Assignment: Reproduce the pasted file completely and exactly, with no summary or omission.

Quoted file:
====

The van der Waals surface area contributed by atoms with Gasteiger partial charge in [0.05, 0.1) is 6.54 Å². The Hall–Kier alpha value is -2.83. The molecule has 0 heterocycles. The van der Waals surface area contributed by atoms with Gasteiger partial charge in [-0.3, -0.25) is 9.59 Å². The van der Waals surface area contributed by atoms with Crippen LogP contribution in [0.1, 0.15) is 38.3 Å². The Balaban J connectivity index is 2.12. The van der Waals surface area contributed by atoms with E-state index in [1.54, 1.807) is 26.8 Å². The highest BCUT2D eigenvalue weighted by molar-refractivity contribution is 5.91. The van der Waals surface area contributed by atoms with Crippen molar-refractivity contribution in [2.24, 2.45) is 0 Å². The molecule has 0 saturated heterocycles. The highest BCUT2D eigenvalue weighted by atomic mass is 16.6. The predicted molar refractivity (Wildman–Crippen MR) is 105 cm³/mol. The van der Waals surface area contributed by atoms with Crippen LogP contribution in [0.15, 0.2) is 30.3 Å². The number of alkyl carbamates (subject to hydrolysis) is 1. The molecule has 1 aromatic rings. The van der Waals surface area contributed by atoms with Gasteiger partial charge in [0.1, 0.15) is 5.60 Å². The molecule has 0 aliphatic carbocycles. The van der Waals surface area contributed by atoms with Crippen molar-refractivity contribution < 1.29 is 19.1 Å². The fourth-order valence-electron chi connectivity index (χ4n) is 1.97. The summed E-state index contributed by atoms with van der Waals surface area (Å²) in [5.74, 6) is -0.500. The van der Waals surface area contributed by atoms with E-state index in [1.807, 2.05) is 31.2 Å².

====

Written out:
The van der Waals surface area contributed by atoms with Gasteiger partial charge in [0.05, 0.1) is 6.54 Å². The Hall–Kier alpha value is -2.83. The molecule has 0 heterocycles. The van der Waals surface area contributed by atoms with Gasteiger partial charge in [-0.3, -0.25) is 9.59 Å². The van der Waals surface area contributed by atoms with Crippen LogP contribution in [0.1, 0.15) is 38.3 Å². The Balaban J connectivity index is 2.12. The van der Waals surface area contributed by atoms with E-state index in [1.54, 1.807) is 26.8 Å². The highest BCUT2D eigenvalue weighted by molar-refractivity contribution is 5.91. The van der Waals surface area contributed by atoms with Crippen molar-refractivity contribution in [2.24, 2.45) is 0 Å². The molecule has 0 saturated heterocycles. The highest BCUT2D eigenvalue weighted by atomic mass is 16.6. The predicted molar refractivity (Wildman–Crippen MR) is 105 cm³/mol. The van der Waals surface area contributed by atoms with Crippen LogP contribution in [0.15, 0.2) is 30.3 Å². The number of alkyl carbamates (subject to hydrolysis) is 1. The molecule has 1 aromatic rings. The van der Waals surface area contributed by atoms with Gasteiger partial charge in [0.1, 0.15) is 5.60 Å². The molecule has 0 aliphatic carbocycles. The van der Waals surface area contributed by atoms with Crippen molar-refractivity contribution < 1.29 is 19.1 Å². The fourth-order valence-electron chi connectivity index (χ4n) is 1.97. The summed E-state index contributed by atoms with van der Waals surface area (Å²) in [5.74, 6) is -0.500. The van der Waals surface area contributed by atoms with E-state index in [1.807, 2.05) is 31.2 Å².